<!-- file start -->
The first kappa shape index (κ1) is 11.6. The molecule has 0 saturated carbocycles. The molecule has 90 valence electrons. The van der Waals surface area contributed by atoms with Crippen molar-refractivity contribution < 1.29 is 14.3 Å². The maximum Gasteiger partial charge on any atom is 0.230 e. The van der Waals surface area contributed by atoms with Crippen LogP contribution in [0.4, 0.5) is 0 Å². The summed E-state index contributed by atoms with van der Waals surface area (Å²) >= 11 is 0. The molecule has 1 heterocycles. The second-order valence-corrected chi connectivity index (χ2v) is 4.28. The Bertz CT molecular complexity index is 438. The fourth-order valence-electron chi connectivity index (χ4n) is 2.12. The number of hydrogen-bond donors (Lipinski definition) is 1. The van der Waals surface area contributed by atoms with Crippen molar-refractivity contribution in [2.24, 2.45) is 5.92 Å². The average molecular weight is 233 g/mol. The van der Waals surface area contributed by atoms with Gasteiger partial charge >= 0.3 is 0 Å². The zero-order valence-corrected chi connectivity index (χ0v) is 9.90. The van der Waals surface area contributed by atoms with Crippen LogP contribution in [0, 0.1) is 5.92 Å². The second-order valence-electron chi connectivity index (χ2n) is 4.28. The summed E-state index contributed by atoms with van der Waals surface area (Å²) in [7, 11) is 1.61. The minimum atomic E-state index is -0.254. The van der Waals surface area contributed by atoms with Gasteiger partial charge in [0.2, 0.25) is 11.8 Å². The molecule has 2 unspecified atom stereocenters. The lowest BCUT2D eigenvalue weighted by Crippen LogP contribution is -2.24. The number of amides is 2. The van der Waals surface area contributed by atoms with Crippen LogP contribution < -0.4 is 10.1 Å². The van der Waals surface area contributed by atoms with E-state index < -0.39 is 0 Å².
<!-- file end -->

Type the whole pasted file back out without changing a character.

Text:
The first kappa shape index (κ1) is 11.6. The molecule has 0 saturated carbocycles. The molecule has 90 valence electrons. The van der Waals surface area contributed by atoms with Crippen molar-refractivity contribution < 1.29 is 14.3 Å². The maximum Gasteiger partial charge on any atom is 0.230 e. The van der Waals surface area contributed by atoms with Crippen LogP contribution in [0.4, 0.5) is 0 Å². The summed E-state index contributed by atoms with van der Waals surface area (Å²) >= 11 is 0. The molecule has 1 heterocycles. The second-order valence-corrected chi connectivity index (χ2v) is 4.28. The Bertz CT molecular complexity index is 438. The fourth-order valence-electron chi connectivity index (χ4n) is 2.12. The number of hydrogen-bond donors (Lipinski definition) is 1. The van der Waals surface area contributed by atoms with Crippen molar-refractivity contribution in [2.24, 2.45) is 5.92 Å². The average molecular weight is 233 g/mol. The van der Waals surface area contributed by atoms with Gasteiger partial charge >= 0.3 is 0 Å². The zero-order valence-corrected chi connectivity index (χ0v) is 9.90. The van der Waals surface area contributed by atoms with Crippen LogP contribution in [0, 0.1) is 5.92 Å². The second-order valence-electron chi connectivity index (χ2n) is 4.28. The summed E-state index contributed by atoms with van der Waals surface area (Å²) in [7, 11) is 1.61. The minimum atomic E-state index is -0.254. The van der Waals surface area contributed by atoms with Gasteiger partial charge in [0.2, 0.25) is 11.8 Å². The molecule has 2 unspecified atom stereocenters. The lowest BCUT2D eigenvalue weighted by Crippen LogP contribution is -2.24. The number of amides is 2. The van der Waals surface area contributed by atoms with Crippen LogP contribution < -0.4 is 10.1 Å². The van der Waals surface area contributed by atoms with E-state index < -0.39 is 0 Å².